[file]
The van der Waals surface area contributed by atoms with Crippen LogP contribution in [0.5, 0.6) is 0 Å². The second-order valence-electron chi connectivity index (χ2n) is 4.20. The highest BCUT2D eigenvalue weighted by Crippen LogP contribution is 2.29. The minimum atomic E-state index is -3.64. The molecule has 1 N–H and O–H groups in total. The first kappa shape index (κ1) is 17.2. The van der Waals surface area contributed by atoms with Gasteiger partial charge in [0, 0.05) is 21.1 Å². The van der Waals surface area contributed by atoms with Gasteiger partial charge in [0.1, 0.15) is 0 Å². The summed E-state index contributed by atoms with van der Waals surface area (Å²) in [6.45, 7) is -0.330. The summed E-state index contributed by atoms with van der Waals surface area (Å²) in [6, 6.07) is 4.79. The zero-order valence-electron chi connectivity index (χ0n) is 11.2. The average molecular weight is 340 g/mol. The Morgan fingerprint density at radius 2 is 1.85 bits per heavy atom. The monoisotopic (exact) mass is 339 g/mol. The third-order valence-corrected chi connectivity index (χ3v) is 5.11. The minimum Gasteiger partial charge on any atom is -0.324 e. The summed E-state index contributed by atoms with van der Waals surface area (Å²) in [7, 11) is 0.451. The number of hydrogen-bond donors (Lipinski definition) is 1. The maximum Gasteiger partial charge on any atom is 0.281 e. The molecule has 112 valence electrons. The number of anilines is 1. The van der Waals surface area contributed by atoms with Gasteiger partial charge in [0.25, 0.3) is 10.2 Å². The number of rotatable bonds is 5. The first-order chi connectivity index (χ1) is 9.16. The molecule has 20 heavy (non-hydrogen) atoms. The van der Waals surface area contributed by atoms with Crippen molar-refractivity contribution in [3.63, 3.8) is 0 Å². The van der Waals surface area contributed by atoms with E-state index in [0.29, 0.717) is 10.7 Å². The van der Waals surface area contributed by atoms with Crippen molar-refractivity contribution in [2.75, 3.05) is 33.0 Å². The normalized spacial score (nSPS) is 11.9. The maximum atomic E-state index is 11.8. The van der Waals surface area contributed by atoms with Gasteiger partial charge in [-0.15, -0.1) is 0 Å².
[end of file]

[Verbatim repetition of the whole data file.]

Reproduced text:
The van der Waals surface area contributed by atoms with Crippen LogP contribution in [0.5, 0.6) is 0 Å². The second-order valence-electron chi connectivity index (χ2n) is 4.20. The highest BCUT2D eigenvalue weighted by Crippen LogP contribution is 2.29. The minimum atomic E-state index is -3.64. The molecule has 1 N–H and O–H groups in total. The first kappa shape index (κ1) is 17.2. The van der Waals surface area contributed by atoms with Gasteiger partial charge in [0, 0.05) is 21.1 Å². The van der Waals surface area contributed by atoms with Gasteiger partial charge in [0.1, 0.15) is 0 Å². The summed E-state index contributed by atoms with van der Waals surface area (Å²) in [6.45, 7) is -0.330. The summed E-state index contributed by atoms with van der Waals surface area (Å²) in [6, 6.07) is 4.79. The zero-order valence-electron chi connectivity index (χ0n) is 11.2. The average molecular weight is 340 g/mol. The Morgan fingerprint density at radius 2 is 1.85 bits per heavy atom. The monoisotopic (exact) mass is 339 g/mol. The third-order valence-corrected chi connectivity index (χ3v) is 5.11. The minimum Gasteiger partial charge on any atom is -0.324 e. The summed E-state index contributed by atoms with van der Waals surface area (Å²) in [7, 11) is 0.451. The number of hydrogen-bond donors (Lipinski definition) is 1. The maximum Gasteiger partial charge on any atom is 0.281 e. The molecule has 112 valence electrons. The number of anilines is 1. The van der Waals surface area contributed by atoms with Gasteiger partial charge in [0.25, 0.3) is 10.2 Å². The number of rotatable bonds is 5. The first-order chi connectivity index (χ1) is 9.16. The molecule has 20 heavy (non-hydrogen) atoms. The van der Waals surface area contributed by atoms with Crippen molar-refractivity contribution in [3.63, 3.8) is 0 Å². The van der Waals surface area contributed by atoms with E-state index in [0.29, 0.717) is 10.7 Å². The van der Waals surface area contributed by atoms with Crippen molar-refractivity contribution in [2.75, 3.05) is 33.0 Å². The normalized spacial score (nSPS) is 11.9. The maximum atomic E-state index is 11.8. The van der Waals surface area contributed by atoms with Gasteiger partial charge in [-0.15, -0.1) is 0 Å².